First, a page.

Looking far into space is looking back in time. Staff astronomer emeritus Alan Dressler began his career at Carnegie some years ago as a Carnegie Fellow. Today, he and colleagues use Magellan and the Hubble Space Telescope to study galaxy evolution—how galaxy structures and shapes change, the pace and character of star birth, and how large galaxies form from earlier, smaller systems.

Dressler is also intricately involved in instrumentation. He led the effort for the Inamori Magellan Areal Spectrogrph (IMACS), a wide-field imager and multi-object spectrograph which became operational in 2003 on the Baade telescope at Carnegie’s Las Campanas Observatory. Spectrographs take light collected by a telescope and disperse it into a spectrum of wavelengths, which reveals elements of celestial objects.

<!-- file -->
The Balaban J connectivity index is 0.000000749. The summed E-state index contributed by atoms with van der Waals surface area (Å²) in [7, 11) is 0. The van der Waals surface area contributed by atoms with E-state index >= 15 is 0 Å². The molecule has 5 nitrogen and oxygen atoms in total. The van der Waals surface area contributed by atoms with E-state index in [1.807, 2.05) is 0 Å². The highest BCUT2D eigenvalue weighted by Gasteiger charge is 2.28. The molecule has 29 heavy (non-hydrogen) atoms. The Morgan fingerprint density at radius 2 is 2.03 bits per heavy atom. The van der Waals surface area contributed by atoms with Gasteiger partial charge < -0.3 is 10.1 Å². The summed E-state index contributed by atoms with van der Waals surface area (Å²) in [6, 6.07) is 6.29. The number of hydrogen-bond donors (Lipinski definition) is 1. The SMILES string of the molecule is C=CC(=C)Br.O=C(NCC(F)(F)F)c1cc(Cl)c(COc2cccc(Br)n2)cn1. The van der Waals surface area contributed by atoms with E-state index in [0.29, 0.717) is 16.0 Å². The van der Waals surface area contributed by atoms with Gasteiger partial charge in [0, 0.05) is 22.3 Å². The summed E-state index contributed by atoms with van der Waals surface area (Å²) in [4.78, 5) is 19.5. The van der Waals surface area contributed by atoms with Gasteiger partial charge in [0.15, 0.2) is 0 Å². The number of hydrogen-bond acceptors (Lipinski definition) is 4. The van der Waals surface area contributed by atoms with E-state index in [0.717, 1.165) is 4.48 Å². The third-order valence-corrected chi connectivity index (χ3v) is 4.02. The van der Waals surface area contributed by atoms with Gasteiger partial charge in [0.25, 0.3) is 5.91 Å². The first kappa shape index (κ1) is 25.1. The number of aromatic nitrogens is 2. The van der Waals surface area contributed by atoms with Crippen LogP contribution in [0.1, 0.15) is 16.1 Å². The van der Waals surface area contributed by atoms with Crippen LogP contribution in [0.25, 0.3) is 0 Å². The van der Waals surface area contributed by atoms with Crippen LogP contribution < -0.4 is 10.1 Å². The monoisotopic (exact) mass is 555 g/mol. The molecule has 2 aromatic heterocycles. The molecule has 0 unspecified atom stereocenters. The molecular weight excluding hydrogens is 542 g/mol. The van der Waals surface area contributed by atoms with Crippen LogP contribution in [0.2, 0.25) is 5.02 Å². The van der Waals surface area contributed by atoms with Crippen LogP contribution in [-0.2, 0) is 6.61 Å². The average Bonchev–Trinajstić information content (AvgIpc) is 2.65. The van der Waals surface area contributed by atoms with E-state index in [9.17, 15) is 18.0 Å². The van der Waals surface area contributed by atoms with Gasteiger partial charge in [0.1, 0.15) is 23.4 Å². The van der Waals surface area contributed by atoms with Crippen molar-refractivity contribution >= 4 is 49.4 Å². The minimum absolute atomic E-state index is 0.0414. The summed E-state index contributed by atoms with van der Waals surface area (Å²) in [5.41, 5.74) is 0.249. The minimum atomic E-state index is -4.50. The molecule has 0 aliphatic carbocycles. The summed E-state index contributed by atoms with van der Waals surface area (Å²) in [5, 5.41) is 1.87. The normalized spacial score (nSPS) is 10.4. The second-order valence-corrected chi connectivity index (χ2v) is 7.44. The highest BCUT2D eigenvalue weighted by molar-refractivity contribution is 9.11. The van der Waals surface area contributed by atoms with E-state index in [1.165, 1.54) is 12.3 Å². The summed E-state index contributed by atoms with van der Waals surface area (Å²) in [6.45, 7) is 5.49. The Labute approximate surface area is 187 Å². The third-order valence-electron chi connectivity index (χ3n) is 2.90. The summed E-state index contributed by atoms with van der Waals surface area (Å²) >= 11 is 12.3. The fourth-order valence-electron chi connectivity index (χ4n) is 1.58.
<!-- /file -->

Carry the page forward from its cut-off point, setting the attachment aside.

Dressler was also coprincipal in a project known as “the Morphs,” which focused on the evolution of spiral galaxies over the last 7 billion years. The group found that star formation was more common in galaxies 5 billion years ago than it is today, and that much of this star formation occurred in starbursts, in contrast to the more steady star formation seen today.

With colleagues, Dressler continues working on a new collaboration among others, called the IMACS Cluster Building Survey, which follows the evolution in stellar population and structure, of a large sample of galaxies in the outskirts of distant galaxy clusters. The survey provides spectra of some 2200 galaxies.

Dressler received his B.A. in Physics from the University of California, Berkeley and his Ph.D. in Astronomy from the University of California, Santa Cruz. He was then awarded a Carnegie fellowship, then a Las Campanas fellowship, before becoming a staff astronomer in 1981.